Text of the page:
Huub Stevens return to Schalke marked the 95th time a Bundesliga manager has taken on a second spell in charge of a Club; fundamentally challenging the age-old adage of ‘never go back’. Indeed, amongst those 95 occasions, few can have been as enthusiastically backed as this. Stevens oversaw the most successful period in 04’s history during his first, five-and-a-half-year-plus tenure. Between 1997 and 2002, the 57 year-old won the UEFA Cup once, and the DFB Pokal twice, also finishing runner-up in the league. Underlining his popularity, he was also picked as the manager-of-choice for the fans’ ‘Team of the Century’ as the Twenty-First dawned. Director Clemens Tönnies was unequivocal: “Stevens was our first choice… we’ll do well under him”. In recompense for that unwavering faith, Stevens immediately made an impact, backing up a win against Maccabi Haifa in his opening game in the Europa League with a promising 2-1 win away to the embattled HSV, thanks to two strikes from Klaus-Jan Huntelaar.
Next up for Schalke – at the Veltins Arena in the late game on the 15th – are Kaiserslautern, another side in some trouble. With just five points and one win to their name thus far, ‘Lautern are equally in need of a boost to their campaign. Alongside HSV, Freiburg, and Augsburg, they are in danger of being cut adrift already. Especially with consideration of the anticipated revival of Hamburg. The latter of that quartet – Augsburg – have no such cause for optimism. Acting as the proverbial lambs-to-the-slaughter for Dortmund by way of a 4-0 hammering this past weekend, Jos Luhukay already resembles a coach under pressure. The team themselves, unfortunately, have found their ability to have betrayed their top-flight standing. Without a victory thus far, it remains to be seen whether the defeat to last year’s champions – which saw a psychological blow delivered as they slipped to the foot of the table for the first time – acts as a galvanising factor. Or whether it serves to relinquish any remaining optimism.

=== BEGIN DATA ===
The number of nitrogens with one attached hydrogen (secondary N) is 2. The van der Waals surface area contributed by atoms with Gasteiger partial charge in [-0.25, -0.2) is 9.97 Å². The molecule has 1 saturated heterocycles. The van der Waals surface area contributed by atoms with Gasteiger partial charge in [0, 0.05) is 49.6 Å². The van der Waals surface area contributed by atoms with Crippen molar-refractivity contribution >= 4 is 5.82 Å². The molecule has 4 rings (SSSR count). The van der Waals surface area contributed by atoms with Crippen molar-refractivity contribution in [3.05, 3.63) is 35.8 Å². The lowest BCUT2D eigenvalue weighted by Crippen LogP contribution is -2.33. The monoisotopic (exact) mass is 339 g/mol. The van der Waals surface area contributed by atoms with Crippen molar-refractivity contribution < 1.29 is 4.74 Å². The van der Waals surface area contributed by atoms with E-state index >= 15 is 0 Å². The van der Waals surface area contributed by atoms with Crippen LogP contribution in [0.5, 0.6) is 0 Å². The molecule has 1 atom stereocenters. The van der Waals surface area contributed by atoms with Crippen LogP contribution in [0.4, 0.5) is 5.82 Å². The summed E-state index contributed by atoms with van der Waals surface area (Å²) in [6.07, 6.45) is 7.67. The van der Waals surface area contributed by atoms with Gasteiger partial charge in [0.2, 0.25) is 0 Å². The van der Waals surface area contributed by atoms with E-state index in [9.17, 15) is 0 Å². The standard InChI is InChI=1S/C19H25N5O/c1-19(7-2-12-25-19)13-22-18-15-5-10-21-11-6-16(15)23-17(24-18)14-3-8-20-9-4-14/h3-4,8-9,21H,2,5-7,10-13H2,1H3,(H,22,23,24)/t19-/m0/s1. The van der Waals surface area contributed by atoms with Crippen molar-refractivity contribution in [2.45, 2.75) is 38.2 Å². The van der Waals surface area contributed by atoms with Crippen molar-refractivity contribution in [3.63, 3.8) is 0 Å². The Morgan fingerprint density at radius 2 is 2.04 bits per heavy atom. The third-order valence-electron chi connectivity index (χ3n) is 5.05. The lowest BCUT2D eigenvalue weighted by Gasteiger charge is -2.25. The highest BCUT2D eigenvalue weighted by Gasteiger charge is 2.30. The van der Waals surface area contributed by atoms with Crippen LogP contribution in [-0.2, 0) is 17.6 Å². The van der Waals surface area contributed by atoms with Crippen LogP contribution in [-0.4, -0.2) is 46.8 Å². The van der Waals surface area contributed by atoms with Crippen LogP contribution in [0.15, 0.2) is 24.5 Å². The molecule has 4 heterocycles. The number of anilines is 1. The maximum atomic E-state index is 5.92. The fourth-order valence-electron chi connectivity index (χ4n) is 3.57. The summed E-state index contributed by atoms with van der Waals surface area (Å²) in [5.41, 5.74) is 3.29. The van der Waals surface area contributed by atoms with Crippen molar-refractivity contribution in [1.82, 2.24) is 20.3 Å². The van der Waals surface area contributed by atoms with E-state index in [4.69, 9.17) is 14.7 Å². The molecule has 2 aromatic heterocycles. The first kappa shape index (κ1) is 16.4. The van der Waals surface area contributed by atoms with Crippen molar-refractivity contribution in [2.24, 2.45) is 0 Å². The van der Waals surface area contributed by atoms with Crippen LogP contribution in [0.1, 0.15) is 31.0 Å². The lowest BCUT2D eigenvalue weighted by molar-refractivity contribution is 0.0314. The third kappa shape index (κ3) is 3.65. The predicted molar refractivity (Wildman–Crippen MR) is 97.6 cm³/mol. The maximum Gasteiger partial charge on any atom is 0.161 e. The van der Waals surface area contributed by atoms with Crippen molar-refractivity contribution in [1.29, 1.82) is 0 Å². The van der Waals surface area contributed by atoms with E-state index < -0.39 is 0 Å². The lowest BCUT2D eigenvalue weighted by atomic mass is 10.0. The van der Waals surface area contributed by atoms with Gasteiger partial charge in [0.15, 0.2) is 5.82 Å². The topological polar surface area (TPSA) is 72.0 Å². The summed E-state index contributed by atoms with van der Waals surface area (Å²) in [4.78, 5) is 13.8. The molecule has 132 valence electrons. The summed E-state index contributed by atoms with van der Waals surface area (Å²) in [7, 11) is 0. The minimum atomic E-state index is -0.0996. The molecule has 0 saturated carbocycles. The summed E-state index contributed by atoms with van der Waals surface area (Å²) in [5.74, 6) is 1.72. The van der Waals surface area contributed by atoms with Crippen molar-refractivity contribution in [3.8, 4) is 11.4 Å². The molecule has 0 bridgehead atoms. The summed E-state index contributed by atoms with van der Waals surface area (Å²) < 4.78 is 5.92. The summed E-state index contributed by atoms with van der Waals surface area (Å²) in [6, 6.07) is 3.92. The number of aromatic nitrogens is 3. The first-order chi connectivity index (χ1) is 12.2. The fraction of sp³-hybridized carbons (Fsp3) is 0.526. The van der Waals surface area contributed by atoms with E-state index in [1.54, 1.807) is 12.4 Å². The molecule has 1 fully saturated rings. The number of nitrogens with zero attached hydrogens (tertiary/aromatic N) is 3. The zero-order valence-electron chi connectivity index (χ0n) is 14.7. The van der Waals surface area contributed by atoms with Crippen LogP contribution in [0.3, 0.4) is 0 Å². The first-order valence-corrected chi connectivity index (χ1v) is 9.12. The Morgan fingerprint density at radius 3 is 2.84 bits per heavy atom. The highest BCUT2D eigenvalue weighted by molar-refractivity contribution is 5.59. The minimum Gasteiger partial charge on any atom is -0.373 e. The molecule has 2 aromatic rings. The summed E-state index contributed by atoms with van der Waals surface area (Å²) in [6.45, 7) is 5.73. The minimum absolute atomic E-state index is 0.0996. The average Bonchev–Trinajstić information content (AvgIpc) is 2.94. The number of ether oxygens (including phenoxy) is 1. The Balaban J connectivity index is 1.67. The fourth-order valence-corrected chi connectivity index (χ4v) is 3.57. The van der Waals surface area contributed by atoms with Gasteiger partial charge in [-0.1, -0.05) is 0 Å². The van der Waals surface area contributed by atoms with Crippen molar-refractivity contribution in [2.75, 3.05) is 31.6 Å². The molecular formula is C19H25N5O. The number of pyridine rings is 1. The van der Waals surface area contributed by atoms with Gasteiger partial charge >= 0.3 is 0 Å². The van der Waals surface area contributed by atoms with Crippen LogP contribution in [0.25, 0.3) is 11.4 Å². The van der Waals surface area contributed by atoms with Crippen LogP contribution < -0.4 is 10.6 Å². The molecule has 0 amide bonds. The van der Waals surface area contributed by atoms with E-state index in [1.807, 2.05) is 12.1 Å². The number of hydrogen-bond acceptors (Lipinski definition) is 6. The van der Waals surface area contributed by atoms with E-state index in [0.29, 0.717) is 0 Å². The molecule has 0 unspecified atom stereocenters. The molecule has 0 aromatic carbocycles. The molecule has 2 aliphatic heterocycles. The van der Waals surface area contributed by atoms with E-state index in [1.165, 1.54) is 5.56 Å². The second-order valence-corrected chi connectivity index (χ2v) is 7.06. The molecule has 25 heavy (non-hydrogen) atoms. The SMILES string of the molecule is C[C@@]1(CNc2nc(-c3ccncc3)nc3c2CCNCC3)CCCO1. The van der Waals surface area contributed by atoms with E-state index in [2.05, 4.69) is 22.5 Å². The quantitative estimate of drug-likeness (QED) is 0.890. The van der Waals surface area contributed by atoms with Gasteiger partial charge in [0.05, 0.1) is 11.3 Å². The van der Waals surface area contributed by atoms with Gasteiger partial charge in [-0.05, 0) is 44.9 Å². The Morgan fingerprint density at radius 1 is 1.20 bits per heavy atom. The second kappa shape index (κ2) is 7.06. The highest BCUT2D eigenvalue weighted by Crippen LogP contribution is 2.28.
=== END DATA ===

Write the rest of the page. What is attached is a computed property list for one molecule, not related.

While that 4-0 outcome was the last thing Augsburg needed, it was precisely what was required for BVB. Klopp’s youngsters have thus far, struggled to reach the heights of last season, with a four-front battle stretching resources to a maximum. Hat-trick hero Robert Lewandowski matched the league-best for shots on target in a game this year (seven), while die Schwarzengelb measured 454 completed passes, with 63% possession. A suitable fillip that had Klopp reprising his trademark double-fist pump with suitable gusto!